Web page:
Move the pot to a more ventilated location so that they can dry faster. If there are many pots, spread them out so that air circulates better.
2.5 Peat pots can wick moisture out of the roots
Although peat can absorb much water, it also draws water from the surrounding when it is dry.
This happens when peat pots are not entirely buried in the soil with the top edges exposed.
If they dry out, they will wick moisture away from the soil and dry out the root ball.
2.6 Different moisture inside and outside of pot
Since peat is highly water retentive, the growing mix inside peat pots holds more moisture than the garden soil where it is buried in. The roots of the seedlings thus tend to just stay within the peat pot for an extended period rather than growing out into the gardening soil. Therefore, peat pots in fact slow down root growth.
2.7 Peat pots require much upkeep
It is hard to water seedlings in peat pot without providing too much or too little water to the seedlings.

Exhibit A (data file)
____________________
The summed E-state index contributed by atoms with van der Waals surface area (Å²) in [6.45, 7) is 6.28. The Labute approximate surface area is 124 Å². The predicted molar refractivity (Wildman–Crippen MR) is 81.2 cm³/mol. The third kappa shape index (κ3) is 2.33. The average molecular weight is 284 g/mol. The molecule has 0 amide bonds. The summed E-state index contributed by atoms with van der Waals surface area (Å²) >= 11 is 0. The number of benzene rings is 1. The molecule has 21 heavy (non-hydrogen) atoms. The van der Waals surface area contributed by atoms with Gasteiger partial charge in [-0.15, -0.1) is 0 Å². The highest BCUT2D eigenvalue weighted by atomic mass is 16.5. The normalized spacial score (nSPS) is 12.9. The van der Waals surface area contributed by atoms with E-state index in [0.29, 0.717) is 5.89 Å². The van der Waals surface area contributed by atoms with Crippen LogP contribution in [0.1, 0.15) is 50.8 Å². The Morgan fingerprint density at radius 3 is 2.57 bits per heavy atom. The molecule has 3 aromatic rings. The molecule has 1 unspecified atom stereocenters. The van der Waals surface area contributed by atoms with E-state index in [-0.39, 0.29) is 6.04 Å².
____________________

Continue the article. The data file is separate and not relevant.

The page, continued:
First, you have to water not only the soil but the pot also because peat draws water from its surroundings when it is dry.
Second, you need to keep the pots constantly moist, but not waterlogged.
When the peat pot becomes dry, it will turn light yellowish-brown like when you first got it. That’s a sign that you should water it again. When peat is wet, it turns dark brown.
You can water the seedlings in peat pots by bottom watering. Put some water in a shallow tray, and place the peat pot inside. The pots and soil will soak up the water from the tray.
3. What are peat pellets?
Peat pellets are also made of peat compressed in small discs.
When it is watered, the peat which is held together by a tall netting expands to its full size (usually about 1.5 inches) in about 20 to 30 minutes.